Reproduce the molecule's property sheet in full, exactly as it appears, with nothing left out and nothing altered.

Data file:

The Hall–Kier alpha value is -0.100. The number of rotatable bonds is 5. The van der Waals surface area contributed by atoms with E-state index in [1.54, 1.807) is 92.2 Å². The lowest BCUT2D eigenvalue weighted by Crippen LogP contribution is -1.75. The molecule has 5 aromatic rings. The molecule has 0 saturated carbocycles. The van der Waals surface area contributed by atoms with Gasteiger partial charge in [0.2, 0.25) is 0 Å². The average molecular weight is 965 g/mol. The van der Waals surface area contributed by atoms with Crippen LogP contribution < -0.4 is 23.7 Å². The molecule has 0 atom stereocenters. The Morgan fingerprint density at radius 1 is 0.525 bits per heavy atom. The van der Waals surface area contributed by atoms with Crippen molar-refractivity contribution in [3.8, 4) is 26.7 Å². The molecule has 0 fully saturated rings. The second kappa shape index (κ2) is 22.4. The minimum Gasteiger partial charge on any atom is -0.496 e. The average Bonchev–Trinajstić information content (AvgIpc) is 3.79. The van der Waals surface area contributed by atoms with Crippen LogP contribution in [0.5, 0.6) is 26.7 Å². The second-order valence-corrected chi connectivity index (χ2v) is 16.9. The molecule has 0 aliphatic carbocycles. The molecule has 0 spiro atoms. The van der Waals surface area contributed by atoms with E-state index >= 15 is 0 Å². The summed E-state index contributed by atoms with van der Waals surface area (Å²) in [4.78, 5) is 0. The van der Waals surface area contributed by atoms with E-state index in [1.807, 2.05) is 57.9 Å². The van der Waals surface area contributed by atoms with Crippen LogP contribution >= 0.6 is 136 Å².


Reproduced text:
The Hall–Kier alpha value is -0.100. The number of rotatable bonds is 5. The van der Waals surface area contributed by atoms with E-state index in [1.54, 1.807) is 92.2 Å². The lowest BCUT2D eigenvalue weighted by Crippen LogP contribution is -1.75. The molecule has 5 aromatic rings. The molecule has 0 saturated carbocycles. The van der Waals surface area contributed by atoms with Gasteiger partial charge in [0.2, 0.25) is 0 Å². The average molecular weight is 965 g/mol. The van der Waals surface area contributed by atoms with Crippen LogP contribution < -0.4 is 23.7 Å². The molecule has 0 atom stereocenters. The Morgan fingerprint density at radius 1 is 0.525 bits per heavy atom. The van der Waals surface area contributed by atoms with Crippen molar-refractivity contribution in [3.8, 4) is 26.7 Å². The molecule has 0 fully saturated rings. The second kappa shape index (κ2) is 22.4. The minimum Gasteiger partial charge on any atom is -0.496 e. The average Bonchev–Trinajstić information content (AvgIpc) is 3.79. The van der Waals surface area contributed by atoms with Crippen LogP contribution in [0.5, 0.6) is 26.7 Å². The second-order valence-corrected chi connectivity index (χ2v) is 16.9. The molecule has 0 aliphatic carbocycles. The molecule has 0 spiro atoms. The van der Waals surface area contributed by atoms with E-state index >= 15 is 0 Å². The summed E-state index contributed by atoms with van der Waals surface area (Å²) in [4.78, 5) is 0. The van der Waals surface area contributed by atoms with E-state index in [1.807, 2.05) is 57.9 Å². The van der Waals surface area contributed by atoms with Crippen LogP contribution >= 0.6 is 136 Å².